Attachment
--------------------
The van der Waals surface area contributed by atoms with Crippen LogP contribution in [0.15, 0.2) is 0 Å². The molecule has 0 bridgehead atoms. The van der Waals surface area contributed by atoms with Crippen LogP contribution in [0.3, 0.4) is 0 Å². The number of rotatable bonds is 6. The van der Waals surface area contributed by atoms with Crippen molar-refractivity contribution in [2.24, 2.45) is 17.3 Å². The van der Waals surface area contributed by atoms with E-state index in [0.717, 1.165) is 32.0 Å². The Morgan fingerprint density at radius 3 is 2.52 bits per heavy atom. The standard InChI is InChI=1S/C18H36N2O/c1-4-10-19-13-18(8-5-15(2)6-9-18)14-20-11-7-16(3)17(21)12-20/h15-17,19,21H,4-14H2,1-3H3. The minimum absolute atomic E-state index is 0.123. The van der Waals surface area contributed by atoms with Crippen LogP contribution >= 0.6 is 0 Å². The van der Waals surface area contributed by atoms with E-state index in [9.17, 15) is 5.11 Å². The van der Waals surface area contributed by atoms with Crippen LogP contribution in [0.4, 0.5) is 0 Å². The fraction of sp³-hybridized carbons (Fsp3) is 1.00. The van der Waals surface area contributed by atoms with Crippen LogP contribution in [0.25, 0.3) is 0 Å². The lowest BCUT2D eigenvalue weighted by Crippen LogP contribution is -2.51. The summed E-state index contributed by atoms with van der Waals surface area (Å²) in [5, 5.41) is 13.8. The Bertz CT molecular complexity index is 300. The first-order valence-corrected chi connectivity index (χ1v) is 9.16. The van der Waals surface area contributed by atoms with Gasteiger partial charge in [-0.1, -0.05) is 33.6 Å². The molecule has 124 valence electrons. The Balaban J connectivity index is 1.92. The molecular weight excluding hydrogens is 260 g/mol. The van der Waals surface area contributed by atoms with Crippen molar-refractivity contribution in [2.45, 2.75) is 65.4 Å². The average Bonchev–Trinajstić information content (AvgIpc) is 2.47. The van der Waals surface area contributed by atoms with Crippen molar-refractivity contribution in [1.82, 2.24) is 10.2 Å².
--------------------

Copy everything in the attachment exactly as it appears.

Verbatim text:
The van der Waals surface area contributed by atoms with Crippen LogP contribution in [0.15, 0.2) is 0 Å². The molecule has 0 bridgehead atoms. The van der Waals surface area contributed by atoms with Crippen LogP contribution in [0.3, 0.4) is 0 Å². The number of rotatable bonds is 6. The van der Waals surface area contributed by atoms with Crippen molar-refractivity contribution in [2.24, 2.45) is 17.3 Å². The van der Waals surface area contributed by atoms with E-state index in [0.717, 1.165) is 32.0 Å². The Morgan fingerprint density at radius 3 is 2.52 bits per heavy atom. The standard InChI is InChI=1S/C18H36N2O/c1-4-10-19-13-18(8-5-15(2)6-9-18)14-20-11-7-16(3)17(21)12-20/h15-17,19,21H,4-14H2,1-3H3. The minimum absolute atomic E-state index is 0.123. The van der Waals surface area contributed by atoms with Crippen LogP contribution >= 0.6 is 0 Å². The van der Waals surface area contributed by atoms with E-state index in [9.17, 15) is 5.11 Å². The van der Waals surface area contributed by atoms with Crippen LogP contribution in [0.4, 0.5) is 0 Å². The fraction of sp³-hybridized carbons (Fsp3) is 1.00. The van der Waals surface area contributed by atoms with Crippen LogP contribution in [0.25, 0.3) is 0 Å². The lowest BCUT2D eigenvalue weighted by Crippen LogP contribution is -2.51. The summed E-state index contributed by atoms with van der Waals surface area (Å²) in [5, 5.41) is 13.8. The Bertz CT molecular complexity index is 300. The first-order valence-corrected chi connectivity index (χ1v) is 9.16. The van der Waals surface area contributed by atoms with Gasteiger partial charge in [-0.1, -0.05) is 33.6 Å². The molecule has 124 valence electrons. The Balaban J connectivity index is 1.92. The molecular weight excluding hydrogens is 260 g/mol. The van der Waals surface area contributed by atoms with Crippen molar-refractivity contribution in [2.45, 2.75) is 65.4 Å². The average Bonchev–Trinajstić information content (AvgIpc) is 2.47. The van der Waals surface area contributed by atoms with Crippen molar-refractivity contribution in [1.82, 2.24) is 10.2 Å².